Live the adventures of Dan Walker's travels through reading his travel journal. The travel journals are listed below in descending order of date. To search the travel journals, use the keyword search at the bottom of the page.
|Sunday, October 28, 2018 09:48:47|
Africa SW 2018: 3 Train Cape Town, S Africa to Aus, Namibia
Tuesday, October 23, 2018
The hotel had an excellent spread for breakfast, after which we boarded buses for a tour down the coast and high up on signal hill, which looks down on the City of Cape Town. They was a company there selling tandem para sailing, where a guide would take a passenger under the same sail. The updraft from the ocean provided lift that could keep a para sailor aloft all day, but after a good ride the operator would move out over the sea where there was no updraft and descend to a large grassy area bordering the beach far below.
Something we learned from our guide is that saying the word kafir is prohibited in South Africa. It was the derogatory term used for black people under apartheid, much as nigger was used in the US. When they speak of it they refer to the "K" word.
We had a meeting in the VIP lounge at the train station where champagne was served and we met the owner of Rovo Rail. Surprisingly, he told me it was the same train we had been on years ago from Johannesburg to Victoria Falls, but it had been remodeled. A lot of the coaches date from the 1940s and 50s.
We were pleased with our cabin, which has twin beds, two good sized windows, a bathroom with a roomy shower plus lots of cupboard and drawer space. I'm writing this at the table in our cabin as the train heads through the vineyards in the wine area around Paarl. The train has a regulations against using cell phones or laptops outside of personal cabins, something I agree with.
There are two dining cards, two bar cars, an enclosed smoking lounge car, an observation car at the end of the train and a number of accommodation cars. There is also a doctor on board in case of medical problems with any of the 62 passengers and 28 staff. From our cabin it is a long walk aft to the bar or forward to the dining cars – we are in the middle. With the generator car but excluding the engines there are 18 coaches.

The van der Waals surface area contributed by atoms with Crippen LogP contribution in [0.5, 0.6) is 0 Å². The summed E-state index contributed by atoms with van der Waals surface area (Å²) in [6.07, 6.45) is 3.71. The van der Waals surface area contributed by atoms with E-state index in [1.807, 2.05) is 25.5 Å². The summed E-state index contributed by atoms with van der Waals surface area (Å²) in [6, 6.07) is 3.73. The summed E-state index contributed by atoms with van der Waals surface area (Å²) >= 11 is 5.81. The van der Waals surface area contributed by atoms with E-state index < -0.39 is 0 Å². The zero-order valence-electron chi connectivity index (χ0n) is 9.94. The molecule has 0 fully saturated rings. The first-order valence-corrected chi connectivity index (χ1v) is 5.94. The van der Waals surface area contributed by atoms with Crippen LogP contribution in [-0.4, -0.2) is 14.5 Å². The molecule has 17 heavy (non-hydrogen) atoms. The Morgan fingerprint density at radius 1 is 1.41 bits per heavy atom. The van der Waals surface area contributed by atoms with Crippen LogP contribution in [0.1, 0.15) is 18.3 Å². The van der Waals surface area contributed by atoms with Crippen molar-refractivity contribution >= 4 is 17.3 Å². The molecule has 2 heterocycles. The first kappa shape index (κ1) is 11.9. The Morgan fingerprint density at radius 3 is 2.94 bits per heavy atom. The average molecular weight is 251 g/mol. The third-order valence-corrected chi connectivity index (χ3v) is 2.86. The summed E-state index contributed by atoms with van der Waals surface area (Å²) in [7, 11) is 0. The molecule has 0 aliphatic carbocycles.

I was looking forward to the stop in Matjiesfontein, a small town that has been restored. The Lord Milner Hotel there was a stopping point for Cecil Rhodes, and I'd planned to have a beer where he must have done on his journeys. We were to arrive at 7 PM, but by 10 PM I gave it up and went to bed. At 10:30 PM we pulled in for a one hour stop, but we decided not to go out. They also run the world's shortest hop-on hop-off bus along the two block main street.
Wednesday, October 24, 2018
It was an easy start today, breakfast was on until 9:30 AM. We are crossing the very dry Karoo region, where cattle farmers eke a living in the sparse vegetation. There were informative lectures during the day in the bar car, including English ones for the four English speakers. It has actually worked out well as guides Rolf, Gunter and Udo have taken turns with us - they are tri-lingual. It also gave us a chance to know them quite well.
In the afternoon we stopped at the rail junction of De Aar, where we changed for another track heading north west. No tours here, but we wandered around the platform while they changed engines. The altitude here is 4,079 meters (13,380 ft). Later, back on board, there was an Arugula liquor tasting along with samples of dried meat from a number of local game animals They were definitely not stingy with the Arugula!!
Thursday, October 25, 2018
We spent much of the night stopped in the station at Upington, called the gateway to the Kalahari Desert. It was originally a missionary station. This nice town of about 60,000 people is centre of a large wine and vineyard industry, thanks to water from the Oranje River. There is also a long speedway which is an alternate landing site for the space shuttle. After boarding buses for the half hour journey through the wine country we arrived at Augrabies Falls where the Oranje River rushes through a steep sided canyon and over an impressive waterfall. A city tour followed on our way back to the train, where staff were waiting outside with trays of champagne and cold wet towels. The temperature today topped 38C and tomorrow is forecast at 44C.
While sipping our champagne on the platform the customs people arrived and did the physical inspection of everyone to make sure the right person was using the passport. It was then lunch and the train rolled for the Namibian frontier. At lunch we signed on for flights over the sand dunes of the Namib Desert, then up the Skeleton Coast, where there were few survivors of the many shipwrecks.